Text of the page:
U.S. racism crisis: Is the writing on the wall for Donald Trump?

Donald Trump pardoned Clint Lorance Editorial credit: Evan El-Amin

Veteran journalist Abdel Bari Atwan says Donald Trump may have jeopardised his own chances of being re-elected president later this year by his response to the death of George Floyd.

Protests and riots have continued in Minneapolis and other U.S. cities since the killing of an unarmed African-American who was suffocated to death by white police officers after they pinned him down by the neck and ignored his pleas to stop and spare his life.

This horrific crime, filmed on a mobile phone camera, has once again brought explosively to the fore the perennial issue of the racism faced by black Americans at the hands of the police and other state agencies.

Though segregationist laws may have been abolished years ago, discrimination remains pervasive in the U.S. and the evidence of it is everywhere. Black Americans are hugely disadvantaged economically and socially, have shorter life expectancies than their white compatriots, are much more likely to be imprisoned, and (despite a handful of notable exceptions) are grossly under-represented in government and elected institutions.

Donald Trump got to the White House by pandering to the prejudices of white racists and adopting their agenda. He incessantly vilified Barack Obama, impugned his American birth certificate and demanded he “go back” to his father’s birthplace Kenya.

He also vituperated against immigrants and foreigners, especially Muslims, and has continued doing the same in office, fuelling a sharp rise in bigoted attitudes and behaviour in the country that claims to be the leader of the “Free World” and a paragon of liberty and equality.

It was impossible not to be outraged by the footage of the incident, which went viral over the Internet, especially when the victim George Floyd, in his final gasps before expiring, implored the officer who was kneeling on his neck to desist and allow him to breathe.

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Yet Trump’s initial reaction appeared to signal support for the crime. By tweeting “when the looting starts, the shooting starts” in response to the unrest that ensued in Minneapolis, he effectively encouraged the police and armed civilians to kill protestors.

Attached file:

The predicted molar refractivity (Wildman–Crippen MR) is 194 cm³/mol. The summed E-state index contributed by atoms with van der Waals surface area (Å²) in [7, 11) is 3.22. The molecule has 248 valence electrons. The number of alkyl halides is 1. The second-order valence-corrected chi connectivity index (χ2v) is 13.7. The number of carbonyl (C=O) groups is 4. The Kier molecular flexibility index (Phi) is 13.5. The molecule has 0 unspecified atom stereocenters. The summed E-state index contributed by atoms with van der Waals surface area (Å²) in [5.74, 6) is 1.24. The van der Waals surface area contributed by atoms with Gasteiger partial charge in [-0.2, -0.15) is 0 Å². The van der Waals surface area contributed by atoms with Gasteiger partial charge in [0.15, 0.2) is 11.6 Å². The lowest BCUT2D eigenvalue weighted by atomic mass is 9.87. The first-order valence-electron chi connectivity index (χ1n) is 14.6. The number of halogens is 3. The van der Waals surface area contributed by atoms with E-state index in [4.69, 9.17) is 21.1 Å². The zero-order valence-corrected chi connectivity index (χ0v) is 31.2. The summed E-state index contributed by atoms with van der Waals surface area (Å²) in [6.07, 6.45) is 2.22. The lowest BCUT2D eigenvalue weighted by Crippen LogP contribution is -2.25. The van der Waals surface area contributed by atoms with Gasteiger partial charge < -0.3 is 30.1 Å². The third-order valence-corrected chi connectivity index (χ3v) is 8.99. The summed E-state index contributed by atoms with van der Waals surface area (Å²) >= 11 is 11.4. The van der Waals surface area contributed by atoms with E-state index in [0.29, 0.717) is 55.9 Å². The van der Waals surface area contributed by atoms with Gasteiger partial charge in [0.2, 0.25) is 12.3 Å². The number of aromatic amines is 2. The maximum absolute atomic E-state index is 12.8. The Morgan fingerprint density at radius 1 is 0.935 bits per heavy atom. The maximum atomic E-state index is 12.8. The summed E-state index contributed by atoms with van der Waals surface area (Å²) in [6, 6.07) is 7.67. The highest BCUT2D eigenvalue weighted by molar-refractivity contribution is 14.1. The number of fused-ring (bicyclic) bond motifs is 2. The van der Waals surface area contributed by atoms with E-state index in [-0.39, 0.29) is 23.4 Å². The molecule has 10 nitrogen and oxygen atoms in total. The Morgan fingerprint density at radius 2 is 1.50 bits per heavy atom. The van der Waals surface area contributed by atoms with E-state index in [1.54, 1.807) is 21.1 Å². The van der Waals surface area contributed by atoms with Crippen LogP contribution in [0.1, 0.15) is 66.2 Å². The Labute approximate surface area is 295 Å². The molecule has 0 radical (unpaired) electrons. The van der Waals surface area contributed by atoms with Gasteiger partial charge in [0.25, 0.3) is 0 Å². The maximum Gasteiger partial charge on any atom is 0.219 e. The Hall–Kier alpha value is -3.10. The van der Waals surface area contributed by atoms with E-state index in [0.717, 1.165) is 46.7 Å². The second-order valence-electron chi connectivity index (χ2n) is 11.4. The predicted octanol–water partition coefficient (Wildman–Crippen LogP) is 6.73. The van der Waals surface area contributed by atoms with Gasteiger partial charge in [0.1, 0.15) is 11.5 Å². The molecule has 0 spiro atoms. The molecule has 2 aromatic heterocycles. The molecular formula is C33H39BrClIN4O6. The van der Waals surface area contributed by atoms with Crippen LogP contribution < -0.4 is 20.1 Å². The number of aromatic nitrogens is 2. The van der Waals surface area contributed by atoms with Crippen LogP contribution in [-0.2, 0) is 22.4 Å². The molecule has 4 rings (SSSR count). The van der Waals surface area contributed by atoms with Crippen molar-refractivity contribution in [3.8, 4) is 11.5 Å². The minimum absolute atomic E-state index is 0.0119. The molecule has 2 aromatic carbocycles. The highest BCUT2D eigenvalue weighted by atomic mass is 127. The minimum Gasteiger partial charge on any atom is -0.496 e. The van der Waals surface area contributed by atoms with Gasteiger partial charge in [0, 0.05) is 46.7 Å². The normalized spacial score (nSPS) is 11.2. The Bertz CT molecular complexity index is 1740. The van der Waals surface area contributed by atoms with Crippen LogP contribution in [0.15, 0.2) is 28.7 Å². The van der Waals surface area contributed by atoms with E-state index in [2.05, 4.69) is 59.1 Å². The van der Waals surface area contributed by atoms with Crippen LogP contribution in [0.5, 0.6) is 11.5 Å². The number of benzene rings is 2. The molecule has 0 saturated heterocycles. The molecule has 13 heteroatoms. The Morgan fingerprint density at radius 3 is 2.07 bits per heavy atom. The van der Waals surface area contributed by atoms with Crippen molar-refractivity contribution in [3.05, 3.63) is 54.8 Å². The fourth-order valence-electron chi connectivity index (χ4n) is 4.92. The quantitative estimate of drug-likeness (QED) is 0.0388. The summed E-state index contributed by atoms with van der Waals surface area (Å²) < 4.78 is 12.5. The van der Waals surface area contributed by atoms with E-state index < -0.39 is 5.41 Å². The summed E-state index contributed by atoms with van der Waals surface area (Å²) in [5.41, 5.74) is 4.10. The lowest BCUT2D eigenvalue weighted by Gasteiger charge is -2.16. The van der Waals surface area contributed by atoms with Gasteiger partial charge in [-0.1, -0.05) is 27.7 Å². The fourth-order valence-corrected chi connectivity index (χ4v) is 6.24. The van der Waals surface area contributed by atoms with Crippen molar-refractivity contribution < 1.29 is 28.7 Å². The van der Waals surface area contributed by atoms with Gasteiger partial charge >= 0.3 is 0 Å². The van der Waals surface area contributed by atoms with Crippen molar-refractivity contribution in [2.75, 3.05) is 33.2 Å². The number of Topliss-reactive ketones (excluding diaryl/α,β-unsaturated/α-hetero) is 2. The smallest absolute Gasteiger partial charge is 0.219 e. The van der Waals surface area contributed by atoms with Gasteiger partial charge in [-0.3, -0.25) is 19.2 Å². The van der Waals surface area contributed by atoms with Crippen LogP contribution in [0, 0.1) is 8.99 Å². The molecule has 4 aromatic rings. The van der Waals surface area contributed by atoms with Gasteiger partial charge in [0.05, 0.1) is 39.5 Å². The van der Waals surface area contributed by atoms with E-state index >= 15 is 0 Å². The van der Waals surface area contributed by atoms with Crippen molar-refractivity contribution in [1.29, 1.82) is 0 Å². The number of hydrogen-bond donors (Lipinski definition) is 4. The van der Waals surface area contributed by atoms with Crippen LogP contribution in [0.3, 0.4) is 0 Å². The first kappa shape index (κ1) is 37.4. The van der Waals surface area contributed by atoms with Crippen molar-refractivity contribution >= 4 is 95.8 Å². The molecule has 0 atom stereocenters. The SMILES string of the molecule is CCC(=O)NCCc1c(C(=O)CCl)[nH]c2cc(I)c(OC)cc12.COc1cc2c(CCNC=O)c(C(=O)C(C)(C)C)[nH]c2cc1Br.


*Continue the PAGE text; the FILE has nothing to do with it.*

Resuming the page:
It is no exaggeration to say that Trump is sowing the seeds for the disintegration of the United States with his thoughtless, hate-filled and bigoted diatribes and his policies that seek to appeal to the racist whites who propelled him to power.

He may not be the first occupant of the White House to be a serial liar; but he is surely the first to incite his supporters in Democrat-controlled states to mount local insurrections (against the lockdowns ordered to combat the deadly coronavirus) in the country he is supposed to be leading.

History may be repeating itself. In the 1950s the Rosa Parks incident energised the Civil Rights Movement that succeeded, after years of struggle, to get segregation laws abolished. The George Floyd incident could trigger another anti-racist revolt against the resurgence of bigotry under Donald Trump, and put paid to his hopes for re-election to a second term.

Meanwhile, much of the rest of the world, frightened and disgusted in equal parts by his aggressive racism and xenophobia, is fervently hoping that may happen.

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